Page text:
HDAC inhibitors stimulate LIFR when it is repressed by hypoxia or PTHrP in breast cancer

J Bone Oncol. 2021 Dec 1;31:100407. doi: 10.1016/j.jbo.2021.100407. eCollection 2021 Dec.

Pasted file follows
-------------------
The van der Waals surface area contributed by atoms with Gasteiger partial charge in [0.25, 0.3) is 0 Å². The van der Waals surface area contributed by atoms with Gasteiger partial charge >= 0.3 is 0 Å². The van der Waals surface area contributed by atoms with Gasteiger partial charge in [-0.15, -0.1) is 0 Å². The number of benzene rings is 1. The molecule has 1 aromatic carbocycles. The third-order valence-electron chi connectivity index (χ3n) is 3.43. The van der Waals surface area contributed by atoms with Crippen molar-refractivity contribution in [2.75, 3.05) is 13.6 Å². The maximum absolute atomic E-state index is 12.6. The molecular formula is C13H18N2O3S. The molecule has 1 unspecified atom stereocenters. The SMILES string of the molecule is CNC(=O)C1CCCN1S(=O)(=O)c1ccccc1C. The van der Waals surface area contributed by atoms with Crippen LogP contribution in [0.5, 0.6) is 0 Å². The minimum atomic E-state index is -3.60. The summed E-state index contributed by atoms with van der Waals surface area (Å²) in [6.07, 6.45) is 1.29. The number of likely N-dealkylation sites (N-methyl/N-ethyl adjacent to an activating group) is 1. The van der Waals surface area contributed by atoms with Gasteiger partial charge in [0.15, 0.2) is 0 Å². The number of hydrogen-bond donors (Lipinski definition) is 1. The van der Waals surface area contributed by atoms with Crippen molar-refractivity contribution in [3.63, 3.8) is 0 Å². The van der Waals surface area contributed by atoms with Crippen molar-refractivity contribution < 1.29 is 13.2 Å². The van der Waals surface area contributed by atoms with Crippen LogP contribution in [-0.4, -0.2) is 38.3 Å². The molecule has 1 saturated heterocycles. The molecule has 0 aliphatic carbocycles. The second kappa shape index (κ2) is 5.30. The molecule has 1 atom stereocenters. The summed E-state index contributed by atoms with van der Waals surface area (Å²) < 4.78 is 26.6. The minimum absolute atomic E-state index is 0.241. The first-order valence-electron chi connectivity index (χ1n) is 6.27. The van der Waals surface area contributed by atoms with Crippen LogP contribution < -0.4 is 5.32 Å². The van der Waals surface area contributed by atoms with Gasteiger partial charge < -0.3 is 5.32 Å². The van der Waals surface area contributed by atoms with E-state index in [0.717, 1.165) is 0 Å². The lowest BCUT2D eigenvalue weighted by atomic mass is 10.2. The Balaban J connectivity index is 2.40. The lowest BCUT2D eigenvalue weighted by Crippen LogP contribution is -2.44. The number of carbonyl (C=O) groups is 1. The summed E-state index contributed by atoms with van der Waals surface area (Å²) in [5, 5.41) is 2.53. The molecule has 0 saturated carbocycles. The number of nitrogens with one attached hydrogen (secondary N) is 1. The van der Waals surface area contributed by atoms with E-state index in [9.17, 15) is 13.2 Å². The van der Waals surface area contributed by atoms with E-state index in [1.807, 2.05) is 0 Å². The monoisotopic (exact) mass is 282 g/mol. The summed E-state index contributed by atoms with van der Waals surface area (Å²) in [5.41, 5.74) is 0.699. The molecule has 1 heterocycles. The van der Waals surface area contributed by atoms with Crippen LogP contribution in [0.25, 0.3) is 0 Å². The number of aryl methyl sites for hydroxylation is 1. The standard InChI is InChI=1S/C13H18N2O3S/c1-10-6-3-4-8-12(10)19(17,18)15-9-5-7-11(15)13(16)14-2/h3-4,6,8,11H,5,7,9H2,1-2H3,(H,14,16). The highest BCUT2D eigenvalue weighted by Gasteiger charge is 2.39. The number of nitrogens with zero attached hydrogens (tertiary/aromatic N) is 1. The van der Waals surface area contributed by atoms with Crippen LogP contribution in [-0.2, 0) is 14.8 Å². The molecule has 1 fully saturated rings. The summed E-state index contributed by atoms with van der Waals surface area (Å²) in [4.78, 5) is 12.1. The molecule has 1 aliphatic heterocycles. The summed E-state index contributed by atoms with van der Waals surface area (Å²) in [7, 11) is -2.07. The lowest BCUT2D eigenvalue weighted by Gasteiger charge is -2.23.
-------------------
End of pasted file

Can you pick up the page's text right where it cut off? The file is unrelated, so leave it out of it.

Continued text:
Breast cancer cells frequently disseminate to the bone marrow, where they either induce osteolysis or enter a dormant state. Downregulation of leukemia inhibitory factor receptor (LIFR), a known breast tumor suppressor, enables otherwise dormant MCF7 human breast cancer cells to become aggressively osteolytic. Hypoxia (low oxygen tensions), which may develop in tumors as a pathological response to the metabolic demands of the proliferating cells and as a physiological state in the bone, downregulates LIFR in breast cancer cells independent of hypoxia-inducible factor (HIF) signaling. However, the mechanism by which LIFR is repressed in hypoxia is unknown. Histone deacetylase (HDAC) inhibitors stimulate LIFR by increasing histone acetylation in the proximal promoter and induce a dormancy phenotype in breast cancer cells inoculated into the mammary fat pad. We therefore aimed to determine whether hypoxia alters histone acetylation in the LIFR promoter, and whether HDAC inhibitors effectively stimulate LIFR in breast cancer cells residing in hypoxic microenvironments. Herein, we confirmed that disseminated MCF7 cells became hypoxic in the bone and that hypoxia increased the epigenetic transcriptional repressor H3K9me3 in the distal LIFR promoter while H3K9ac, which promotes transcription, was significantly reduced. Furthermore, HDAC inhibitor treatment rescued hypoxic repression and dramatically increased expression of LIFR, p38β, and p21, which regulate tumor dormancy. In a second model of LIFR repression, in which parathyroid hormone-related protein (PTHrP) suppresses LIFR expression, we found that PTHrP binds to the distal LIFR promoter, and that PTHrP suppression of LIFR protein is similarly reversed by HDAC inhibitor treatment. Together, these data suggest that HDAC inhibitors stimulate LIFR regardless of the way it is repressed by the microenvironment.